Space mission: "Artemis": That's why the moon flight can't start every day

The countdown stopped exactly 40 minutes before the scheduled start.

Space mission: "Artemis": That's why the moon flight can't start every day

The countdown stopped exactly 40 minutes before the scheduled start. According to NASA, a malfunction in an engine made it impossible to launch the new, powerful "Space Launch System" rocket and the American-European "Orion" space capsule, with which astronauts are to fly to the moon in the future heave. "We won't start until everything is right," Nasa boss Bill Nelson said shortly afterwards. "This is a very complicated system and all things have to be right." In addition, a loss of the rocket and space capsule would severely delay the ambitious "Artemis" program, which aims at no less than permanent human presence on the moon.

A next launch attempt is now scheduled for next Friday, September 2nd. But why only then? Why doesn't NASA try to start the unmanned test flight every day so as not to lose even more time?

The most important reason is quite simple: the Nasa engineers have not yet found the reason for the engine defect and the resulting malfunction. According to Nasa, a team of engineers will meet again this Tuesday to discuss how to proceed, on Wednesday night (CEST) there will be a press conference on the current state of affairs. Time is needed to analyze all the data collected during launch preparation. Software problems and a leak during hydrogen refueling were quickly eliminated, but why one of the engines cannot be brought to the required operating temperature is still an open question, says Mission Manager Mike Sarafin.

But Sarafin also said: "Friday is absolutely possible." He was alluding to the next launch window for "Artemis" next Friday. Then there is a new possibility from 6.48 p.m. (CEST) for almost two hours. If it doesn't work again, you can try again on Monday, September 5th, from 11:12 p.m. local time. Both possible launch periods are said to be shorter than Monday's window; on September 5th even by half an hour.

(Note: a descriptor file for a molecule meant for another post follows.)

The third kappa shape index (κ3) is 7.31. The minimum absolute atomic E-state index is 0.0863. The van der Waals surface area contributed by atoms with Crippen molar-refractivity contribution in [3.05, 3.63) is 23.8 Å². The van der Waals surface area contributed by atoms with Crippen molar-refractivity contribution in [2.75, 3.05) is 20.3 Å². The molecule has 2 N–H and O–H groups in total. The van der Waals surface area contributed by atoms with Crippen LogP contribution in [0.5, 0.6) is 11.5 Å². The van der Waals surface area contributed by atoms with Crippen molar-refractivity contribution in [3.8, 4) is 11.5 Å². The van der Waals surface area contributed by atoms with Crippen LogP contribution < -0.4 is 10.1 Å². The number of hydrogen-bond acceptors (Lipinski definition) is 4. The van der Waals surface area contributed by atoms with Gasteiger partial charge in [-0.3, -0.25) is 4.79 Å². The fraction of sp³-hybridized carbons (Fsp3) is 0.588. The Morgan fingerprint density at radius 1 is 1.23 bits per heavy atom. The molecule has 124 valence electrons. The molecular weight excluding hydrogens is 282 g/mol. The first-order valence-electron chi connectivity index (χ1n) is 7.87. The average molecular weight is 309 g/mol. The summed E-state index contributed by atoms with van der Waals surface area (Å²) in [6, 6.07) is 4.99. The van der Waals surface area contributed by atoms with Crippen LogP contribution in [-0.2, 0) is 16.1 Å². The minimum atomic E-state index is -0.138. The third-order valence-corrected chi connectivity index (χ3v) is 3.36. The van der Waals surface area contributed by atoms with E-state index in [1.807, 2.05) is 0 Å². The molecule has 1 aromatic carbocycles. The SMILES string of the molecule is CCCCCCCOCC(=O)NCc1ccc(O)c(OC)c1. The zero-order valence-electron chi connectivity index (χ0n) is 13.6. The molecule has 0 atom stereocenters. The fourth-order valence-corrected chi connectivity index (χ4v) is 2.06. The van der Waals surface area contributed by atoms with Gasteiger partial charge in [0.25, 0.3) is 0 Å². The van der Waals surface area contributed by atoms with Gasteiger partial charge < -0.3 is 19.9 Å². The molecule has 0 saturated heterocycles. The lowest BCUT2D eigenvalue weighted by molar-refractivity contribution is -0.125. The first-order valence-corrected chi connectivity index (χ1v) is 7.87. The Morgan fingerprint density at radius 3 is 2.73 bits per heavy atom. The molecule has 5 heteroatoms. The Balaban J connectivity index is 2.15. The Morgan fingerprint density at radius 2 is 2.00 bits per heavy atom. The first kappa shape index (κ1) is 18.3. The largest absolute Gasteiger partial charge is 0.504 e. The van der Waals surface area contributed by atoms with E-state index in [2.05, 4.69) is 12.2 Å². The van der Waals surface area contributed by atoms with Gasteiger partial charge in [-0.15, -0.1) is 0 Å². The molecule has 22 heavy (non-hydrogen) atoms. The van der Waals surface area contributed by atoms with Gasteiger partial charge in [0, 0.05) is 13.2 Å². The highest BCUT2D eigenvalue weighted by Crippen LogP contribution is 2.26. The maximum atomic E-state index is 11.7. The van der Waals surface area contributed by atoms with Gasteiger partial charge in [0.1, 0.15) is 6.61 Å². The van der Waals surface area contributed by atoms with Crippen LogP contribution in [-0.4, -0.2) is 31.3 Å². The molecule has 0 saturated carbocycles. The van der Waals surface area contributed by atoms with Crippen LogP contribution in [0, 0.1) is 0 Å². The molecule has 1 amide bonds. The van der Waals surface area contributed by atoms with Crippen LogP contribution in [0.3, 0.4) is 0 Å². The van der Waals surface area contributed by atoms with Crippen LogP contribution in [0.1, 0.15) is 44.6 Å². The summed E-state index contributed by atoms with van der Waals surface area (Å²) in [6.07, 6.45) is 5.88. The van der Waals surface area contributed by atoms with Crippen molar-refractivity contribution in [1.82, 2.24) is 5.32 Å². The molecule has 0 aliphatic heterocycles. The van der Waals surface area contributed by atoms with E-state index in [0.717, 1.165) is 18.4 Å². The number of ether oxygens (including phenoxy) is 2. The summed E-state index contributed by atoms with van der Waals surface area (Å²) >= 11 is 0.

The so-called launch windows for space missions result from the launch site of the rocket, from the celestial mechanics and the goals and plan for the respective mission. As is well known, the solar system is not a rigid structure; Planets and moons are in motion. In view of the immense energy consumption, the mission planners must design the space flights in such a way that resources are saved as much as possible and the flight time is limited to the extent necessary for the success of the respective mission. The earth and the moon are relatively close, so that for the unmanned test flight of "Artemis", which is supposed to orbit the moon and then return, a useful launch window opens every three to four days.

It plays a role that the moon's orbit around the earth is also elliptical and also inclined to the equatorial plane of the earth. Other factors were also important for the Apollo missions - above all sun, i.e. day, at the landing site, which was also supposed to be near the lunar equator. And the sun couldn't be too high on the lunar horizon when Neil Armstrong left the human footprint in the moondust. This meant that the Apollo flights could only go to the moon once a month; with a launch window of three to four hours. Even with Mars, missing a launch window can lead to years of delays because of the greater distance to Earth and the elliptical orbit of the red planet around the sun, because in the meantime the effort for a flight would be far too high.

With material from DPA; "Artemis" program at NASA; "Artemis" program at Esa; Launch Windows Apollo